Like, how is that? Possible. What did you do? Yeah,
Michael: I think actually from the time that I sent that to you, we've actually increased it. Um, we're at, uh, I just checked this morning, actually, we're at 66 K in the last 30. Um, so yeah, it's been crazy. You know, I needed to survive, right? I needed to make money to get this business off the ground and justify it [00:09:00] and bring in great people like Matt to help me out.
So, you know, I'm a hustler. I always look for different opportunities wherever I can find them. Um, I think for our case, you know, we get the majority of our revenue today comes from sponsorships. So we have a couple options. We have like a featured placement at the top of the ad. People can, you know, get like top billing.
We have a secondary ad in our Tuesday send, uh, that's in like the middle. Of the newsletter. And then a new thing we've been doing recently is selling like sponsored deep dives, but they don't, they're not like structured like ads, for example, I'll sit down and do an interview with the founder of a company and get their story, get their background, uh, try to understand like unique points and unique learnings that can be taken from their journey.
And then I'll write, um, you know, like a 1500 ish word, deep dive on it. Oh wow. Use that as one of our Saturday emails, but it comes off super organically because it's about the lesson. It's not like, Hey, try this cool product, you know? Yeah. So we're seeing great response from that. Uh, we just launched it a couple weeks ago.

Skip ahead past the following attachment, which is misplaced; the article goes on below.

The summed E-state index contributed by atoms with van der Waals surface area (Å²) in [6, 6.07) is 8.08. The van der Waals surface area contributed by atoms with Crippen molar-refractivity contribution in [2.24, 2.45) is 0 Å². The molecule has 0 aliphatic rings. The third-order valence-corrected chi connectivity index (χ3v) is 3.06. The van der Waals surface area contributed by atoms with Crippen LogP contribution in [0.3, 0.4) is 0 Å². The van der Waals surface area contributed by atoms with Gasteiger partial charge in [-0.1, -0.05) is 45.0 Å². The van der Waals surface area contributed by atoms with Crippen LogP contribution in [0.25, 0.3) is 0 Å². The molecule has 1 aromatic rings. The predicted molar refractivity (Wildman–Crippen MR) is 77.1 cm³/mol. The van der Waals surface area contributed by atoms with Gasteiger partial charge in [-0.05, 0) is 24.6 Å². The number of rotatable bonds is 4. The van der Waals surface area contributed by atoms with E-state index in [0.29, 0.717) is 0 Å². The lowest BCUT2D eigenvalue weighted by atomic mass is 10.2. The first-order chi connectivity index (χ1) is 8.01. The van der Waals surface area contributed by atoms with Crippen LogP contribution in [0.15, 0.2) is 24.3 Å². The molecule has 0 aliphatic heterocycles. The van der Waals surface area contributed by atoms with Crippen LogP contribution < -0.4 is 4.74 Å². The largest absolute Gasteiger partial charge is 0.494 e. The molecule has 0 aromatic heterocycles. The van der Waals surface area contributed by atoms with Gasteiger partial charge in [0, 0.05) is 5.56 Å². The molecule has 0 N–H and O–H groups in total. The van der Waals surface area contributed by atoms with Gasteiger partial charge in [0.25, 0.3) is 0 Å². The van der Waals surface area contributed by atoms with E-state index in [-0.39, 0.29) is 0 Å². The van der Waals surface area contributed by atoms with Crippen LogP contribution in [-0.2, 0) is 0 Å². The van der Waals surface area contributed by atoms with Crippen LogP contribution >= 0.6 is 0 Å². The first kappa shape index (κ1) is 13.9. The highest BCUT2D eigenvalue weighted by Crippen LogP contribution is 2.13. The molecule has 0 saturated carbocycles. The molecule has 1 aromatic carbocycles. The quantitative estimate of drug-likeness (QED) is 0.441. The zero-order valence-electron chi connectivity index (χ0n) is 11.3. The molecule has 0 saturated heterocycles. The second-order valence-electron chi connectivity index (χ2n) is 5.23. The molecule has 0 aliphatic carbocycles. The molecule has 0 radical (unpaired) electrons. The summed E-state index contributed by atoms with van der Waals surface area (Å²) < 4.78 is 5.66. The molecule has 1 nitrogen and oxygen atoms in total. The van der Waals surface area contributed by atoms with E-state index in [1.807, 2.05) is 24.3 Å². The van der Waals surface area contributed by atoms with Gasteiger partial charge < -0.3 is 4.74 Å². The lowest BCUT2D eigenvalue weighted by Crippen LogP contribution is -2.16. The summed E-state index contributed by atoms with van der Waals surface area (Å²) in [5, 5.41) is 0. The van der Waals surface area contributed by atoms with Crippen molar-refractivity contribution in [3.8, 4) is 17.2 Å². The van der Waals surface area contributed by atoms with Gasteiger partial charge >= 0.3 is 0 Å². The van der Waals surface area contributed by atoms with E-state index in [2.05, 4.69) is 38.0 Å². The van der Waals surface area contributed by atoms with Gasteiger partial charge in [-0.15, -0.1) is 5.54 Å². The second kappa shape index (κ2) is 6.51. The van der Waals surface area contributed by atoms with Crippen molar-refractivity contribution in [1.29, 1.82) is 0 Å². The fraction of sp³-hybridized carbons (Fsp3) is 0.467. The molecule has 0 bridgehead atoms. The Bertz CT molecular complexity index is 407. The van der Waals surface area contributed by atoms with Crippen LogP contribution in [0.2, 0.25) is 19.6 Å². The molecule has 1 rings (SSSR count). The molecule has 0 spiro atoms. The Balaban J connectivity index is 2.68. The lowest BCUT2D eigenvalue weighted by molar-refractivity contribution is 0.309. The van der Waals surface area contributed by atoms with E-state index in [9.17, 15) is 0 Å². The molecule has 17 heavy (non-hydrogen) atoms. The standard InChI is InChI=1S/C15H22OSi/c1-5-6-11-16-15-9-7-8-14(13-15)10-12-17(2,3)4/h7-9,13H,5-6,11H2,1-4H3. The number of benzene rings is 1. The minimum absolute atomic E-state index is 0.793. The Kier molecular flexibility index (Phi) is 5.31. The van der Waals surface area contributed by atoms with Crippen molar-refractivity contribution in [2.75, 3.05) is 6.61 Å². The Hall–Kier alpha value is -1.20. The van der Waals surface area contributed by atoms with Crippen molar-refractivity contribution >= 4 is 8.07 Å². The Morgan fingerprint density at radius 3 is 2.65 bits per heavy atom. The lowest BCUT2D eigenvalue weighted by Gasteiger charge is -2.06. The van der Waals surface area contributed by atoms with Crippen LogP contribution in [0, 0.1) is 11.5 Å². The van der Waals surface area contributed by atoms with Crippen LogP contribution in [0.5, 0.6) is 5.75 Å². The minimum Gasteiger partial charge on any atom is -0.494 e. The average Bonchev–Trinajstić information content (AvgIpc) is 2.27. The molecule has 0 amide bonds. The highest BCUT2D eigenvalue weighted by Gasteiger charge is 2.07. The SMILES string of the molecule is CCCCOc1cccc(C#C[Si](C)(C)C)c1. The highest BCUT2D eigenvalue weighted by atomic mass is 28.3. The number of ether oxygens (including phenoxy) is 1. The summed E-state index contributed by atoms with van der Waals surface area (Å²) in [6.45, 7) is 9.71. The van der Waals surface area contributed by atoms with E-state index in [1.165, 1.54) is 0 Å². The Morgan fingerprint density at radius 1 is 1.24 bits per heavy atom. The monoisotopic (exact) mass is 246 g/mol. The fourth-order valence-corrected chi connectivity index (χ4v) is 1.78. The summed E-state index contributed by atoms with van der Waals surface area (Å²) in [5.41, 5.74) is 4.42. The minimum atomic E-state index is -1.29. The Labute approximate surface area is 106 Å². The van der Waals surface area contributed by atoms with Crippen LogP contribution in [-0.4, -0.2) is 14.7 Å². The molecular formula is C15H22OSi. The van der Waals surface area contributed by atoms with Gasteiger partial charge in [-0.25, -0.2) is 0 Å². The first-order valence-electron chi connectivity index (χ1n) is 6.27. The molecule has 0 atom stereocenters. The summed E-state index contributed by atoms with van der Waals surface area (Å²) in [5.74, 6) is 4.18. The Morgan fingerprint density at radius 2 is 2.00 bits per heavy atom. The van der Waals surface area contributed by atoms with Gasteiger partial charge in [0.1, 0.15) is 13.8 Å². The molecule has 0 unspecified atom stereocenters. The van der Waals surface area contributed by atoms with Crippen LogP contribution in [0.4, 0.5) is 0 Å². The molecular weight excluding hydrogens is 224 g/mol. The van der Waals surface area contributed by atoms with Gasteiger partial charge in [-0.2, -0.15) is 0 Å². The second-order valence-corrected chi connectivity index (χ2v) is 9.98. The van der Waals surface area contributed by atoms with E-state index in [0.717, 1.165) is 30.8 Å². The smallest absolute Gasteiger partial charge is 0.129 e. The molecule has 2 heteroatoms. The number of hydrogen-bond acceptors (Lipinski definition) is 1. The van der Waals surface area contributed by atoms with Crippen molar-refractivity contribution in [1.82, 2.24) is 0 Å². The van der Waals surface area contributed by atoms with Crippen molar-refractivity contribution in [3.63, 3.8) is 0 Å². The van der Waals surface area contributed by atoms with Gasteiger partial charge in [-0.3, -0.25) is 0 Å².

We've already sold three of them. Uh, first one actually comes out this week, which is what I'm pretty excited about. So yeah, so those have been great. And then, you know, with running a business like this where I [00:10:00] am a startup founder, and um, I'm writing to startup founders, they wanna get my expertise. So there's like a very limited amount of time that I reserve for consulting.
Uh, every month as well that drives a little bit of revenue. A few months ago, two months ago, we launched a subscription plan, a paid plan for the newsletter, and people pay $15 a month or $150 a year. They get access to extra content. Uh, a community of founders. I run a bunch of fireside chats. People, people keep telling me that they're getting too much value from it.
I should charge more, but, you know, I, I want to 10 x the value at the, at the price. It's at first. So, um, yeah, that's where those three streams, where the majority of the revenue comes from today. Um, but then I actually just launched a few weeks ago. A product called Megaphone that is a marketplace where you can basically pay a subscription and then pay individual creators in the marketplace to amplify your posts on social media.
Uh, and these are like very legit creators. Like, it's not like a random, anonymous meme accounts that are, have followers in the various places of the world that might not be your target audience. [00:11:00] These are like people you probably already follow that I know personally. That's gone crazy. We have, we're up to, uh, six K M R R in just a couple weeks on that.
Wow. Uh, And so that's, uh, that's gonna be our biggest revenue stream by the end of the year.
Akta: Crazy. So how did you kind of like, 'cause you did this all very quickly, like in the space of a couple of months. So did you just start everything at the same time or, you know, was it like, I'm gonna do sponsorships first, see how that goes, then I'm gonna, you know, like, how did this all